Being Born Large for Gestational Age is Associated with Increased Global Placental DNA Methylation

Putra, Sulistyo Emantoko Dwi and Reichetzeder, Christoph and Hasan, Ahmed Abdallah and Slowinski, Torsten and Kleuser, Burkhard and Hocher, Berthold (2020) Being Born Large for Gestational Age is Associated with Increased Global Placental DNA Methylation. scientific reports, 10 (1). pp. 1-10. ISSN 2045-2322

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Being born small (SGA) or large for gestational age (LGA) is associated with adverse birth outcomes and metabolic diseases in later life of the offspring. It is known that aberrations in growth during gestation are related to altered placental function. Placental function is regulated by epigenetic mechanisms such as DNA methylation. Several studies in recent years have demonstrated associations between altered patterns of DNA methylation and adverse birth outcomes. However, larger studies that reliably investigated global DNA methylation are lacking. The aim of this study was to characterize global placental DNA methylation in relationship to size for gestational age. Global DNA methylation was assessed in 1023 placental samples by LC-MS/MS. LGA offspring displayed significantly higher global placental DNA methylation compared to appropriate for gestational age (AGA; p<0.001). ANCOVA analyses adjusted for known factors impacting on DNA methylation demonstrated an independent association between placental global DNA methylation and LGA births (p<0.001). Tertile stratification according to global placental DNA methylation levels revealed a significantly higher frequency of LGA births in the third tertile. Furthermore, a multiple logistic regression analysis corrected for known factors influencing birth weight highlighted an independent positive association between global placental DNA methylation and the frequency of LGA births (p=0.001).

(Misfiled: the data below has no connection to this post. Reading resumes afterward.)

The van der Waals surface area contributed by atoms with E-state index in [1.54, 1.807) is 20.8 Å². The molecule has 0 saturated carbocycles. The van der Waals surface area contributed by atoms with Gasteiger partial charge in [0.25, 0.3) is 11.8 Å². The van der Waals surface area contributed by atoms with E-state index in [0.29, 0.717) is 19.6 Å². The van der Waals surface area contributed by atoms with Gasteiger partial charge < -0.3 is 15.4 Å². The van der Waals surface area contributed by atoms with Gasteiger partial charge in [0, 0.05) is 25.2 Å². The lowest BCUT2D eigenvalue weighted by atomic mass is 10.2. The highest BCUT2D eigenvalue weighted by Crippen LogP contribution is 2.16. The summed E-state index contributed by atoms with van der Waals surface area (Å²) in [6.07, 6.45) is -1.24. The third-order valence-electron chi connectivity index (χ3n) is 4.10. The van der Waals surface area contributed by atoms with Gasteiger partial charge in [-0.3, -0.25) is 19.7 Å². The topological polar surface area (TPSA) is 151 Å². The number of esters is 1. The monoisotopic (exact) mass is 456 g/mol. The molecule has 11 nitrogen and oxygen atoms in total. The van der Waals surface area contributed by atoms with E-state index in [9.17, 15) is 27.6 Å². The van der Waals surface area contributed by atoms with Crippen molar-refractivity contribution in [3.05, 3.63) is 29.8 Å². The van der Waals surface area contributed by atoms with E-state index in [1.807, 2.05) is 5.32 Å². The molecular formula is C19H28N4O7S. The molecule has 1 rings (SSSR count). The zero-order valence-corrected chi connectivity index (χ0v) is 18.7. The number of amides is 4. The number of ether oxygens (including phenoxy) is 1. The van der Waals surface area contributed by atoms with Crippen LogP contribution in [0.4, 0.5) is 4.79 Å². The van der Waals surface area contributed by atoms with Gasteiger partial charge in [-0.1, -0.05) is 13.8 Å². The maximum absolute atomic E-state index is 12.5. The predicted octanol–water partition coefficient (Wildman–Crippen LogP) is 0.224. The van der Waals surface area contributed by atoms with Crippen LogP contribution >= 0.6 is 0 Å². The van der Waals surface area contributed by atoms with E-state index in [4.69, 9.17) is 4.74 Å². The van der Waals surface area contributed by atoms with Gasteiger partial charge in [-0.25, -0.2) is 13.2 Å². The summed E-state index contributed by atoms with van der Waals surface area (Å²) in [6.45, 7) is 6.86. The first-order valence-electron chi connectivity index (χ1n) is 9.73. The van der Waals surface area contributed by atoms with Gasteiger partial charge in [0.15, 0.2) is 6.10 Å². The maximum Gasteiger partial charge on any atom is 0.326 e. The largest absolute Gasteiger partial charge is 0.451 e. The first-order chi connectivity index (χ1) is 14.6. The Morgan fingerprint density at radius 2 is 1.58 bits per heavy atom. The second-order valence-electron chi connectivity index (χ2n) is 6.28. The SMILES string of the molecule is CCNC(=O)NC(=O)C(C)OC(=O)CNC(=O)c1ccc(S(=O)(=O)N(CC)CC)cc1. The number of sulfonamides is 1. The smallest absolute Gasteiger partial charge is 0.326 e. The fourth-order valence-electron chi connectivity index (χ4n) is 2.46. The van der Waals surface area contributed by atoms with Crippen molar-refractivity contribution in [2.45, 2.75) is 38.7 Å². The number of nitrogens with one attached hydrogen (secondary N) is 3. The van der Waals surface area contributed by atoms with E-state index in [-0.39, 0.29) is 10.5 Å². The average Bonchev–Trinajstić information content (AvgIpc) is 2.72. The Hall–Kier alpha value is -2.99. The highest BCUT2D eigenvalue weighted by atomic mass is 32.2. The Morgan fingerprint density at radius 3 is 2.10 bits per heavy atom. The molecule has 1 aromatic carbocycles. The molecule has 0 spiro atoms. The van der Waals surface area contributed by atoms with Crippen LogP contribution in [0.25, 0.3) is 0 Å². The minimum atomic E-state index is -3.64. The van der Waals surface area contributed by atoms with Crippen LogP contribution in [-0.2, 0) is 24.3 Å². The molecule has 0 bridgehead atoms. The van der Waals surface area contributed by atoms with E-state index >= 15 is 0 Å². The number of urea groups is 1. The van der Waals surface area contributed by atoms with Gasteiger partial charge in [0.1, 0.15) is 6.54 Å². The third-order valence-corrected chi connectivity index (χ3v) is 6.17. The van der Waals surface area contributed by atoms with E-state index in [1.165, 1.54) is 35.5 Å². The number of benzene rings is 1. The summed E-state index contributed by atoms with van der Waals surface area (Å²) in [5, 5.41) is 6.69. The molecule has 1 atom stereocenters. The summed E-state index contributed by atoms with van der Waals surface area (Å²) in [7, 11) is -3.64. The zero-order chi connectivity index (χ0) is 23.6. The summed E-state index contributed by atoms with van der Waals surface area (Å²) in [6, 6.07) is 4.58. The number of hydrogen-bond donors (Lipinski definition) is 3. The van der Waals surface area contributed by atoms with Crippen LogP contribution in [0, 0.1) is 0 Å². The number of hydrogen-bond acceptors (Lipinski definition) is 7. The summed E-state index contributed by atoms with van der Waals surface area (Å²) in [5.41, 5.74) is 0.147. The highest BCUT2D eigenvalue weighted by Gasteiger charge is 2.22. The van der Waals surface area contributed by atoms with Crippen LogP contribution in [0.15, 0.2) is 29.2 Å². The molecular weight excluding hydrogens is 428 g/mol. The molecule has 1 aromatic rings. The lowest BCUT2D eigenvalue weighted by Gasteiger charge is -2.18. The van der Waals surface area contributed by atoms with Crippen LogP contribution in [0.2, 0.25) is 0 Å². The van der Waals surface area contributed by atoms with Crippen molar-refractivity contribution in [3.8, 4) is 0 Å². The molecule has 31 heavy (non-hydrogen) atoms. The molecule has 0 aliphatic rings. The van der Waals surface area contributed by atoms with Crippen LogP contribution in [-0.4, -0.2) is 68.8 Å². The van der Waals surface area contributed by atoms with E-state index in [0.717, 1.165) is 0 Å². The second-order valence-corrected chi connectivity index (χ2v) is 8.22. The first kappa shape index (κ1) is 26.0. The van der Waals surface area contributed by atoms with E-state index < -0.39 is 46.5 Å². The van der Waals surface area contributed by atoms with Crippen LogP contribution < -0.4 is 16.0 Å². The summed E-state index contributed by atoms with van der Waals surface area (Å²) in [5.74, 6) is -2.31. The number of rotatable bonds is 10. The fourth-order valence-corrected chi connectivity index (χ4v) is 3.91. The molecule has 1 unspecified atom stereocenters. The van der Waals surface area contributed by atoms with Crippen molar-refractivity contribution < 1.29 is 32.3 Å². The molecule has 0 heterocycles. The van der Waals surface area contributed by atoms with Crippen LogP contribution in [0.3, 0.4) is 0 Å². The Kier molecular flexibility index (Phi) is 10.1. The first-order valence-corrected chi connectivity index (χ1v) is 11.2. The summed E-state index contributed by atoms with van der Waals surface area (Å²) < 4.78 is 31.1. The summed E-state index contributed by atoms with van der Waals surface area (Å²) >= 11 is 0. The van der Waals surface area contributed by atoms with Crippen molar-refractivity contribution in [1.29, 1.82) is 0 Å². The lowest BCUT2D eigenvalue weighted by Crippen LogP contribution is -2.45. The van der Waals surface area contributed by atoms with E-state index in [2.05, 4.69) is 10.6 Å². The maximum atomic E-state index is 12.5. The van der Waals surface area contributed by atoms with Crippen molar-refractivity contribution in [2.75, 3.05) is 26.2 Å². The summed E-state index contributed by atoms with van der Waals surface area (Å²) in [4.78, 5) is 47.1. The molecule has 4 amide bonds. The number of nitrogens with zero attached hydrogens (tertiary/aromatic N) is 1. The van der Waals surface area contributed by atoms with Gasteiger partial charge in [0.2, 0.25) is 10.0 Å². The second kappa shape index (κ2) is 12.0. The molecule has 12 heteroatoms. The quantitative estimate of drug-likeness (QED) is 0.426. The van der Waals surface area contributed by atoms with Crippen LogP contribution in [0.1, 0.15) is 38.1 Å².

Item Type: Article
Subjects: Q Science > Q Science (General)
Divisions: Faculty of Technobiology > Department of Biology
Depositing User: Sulistyo Emantoko 61116
Date Deposited: 14 Feb 2020 03:54
Last Modified: 10 May 2021 04:24

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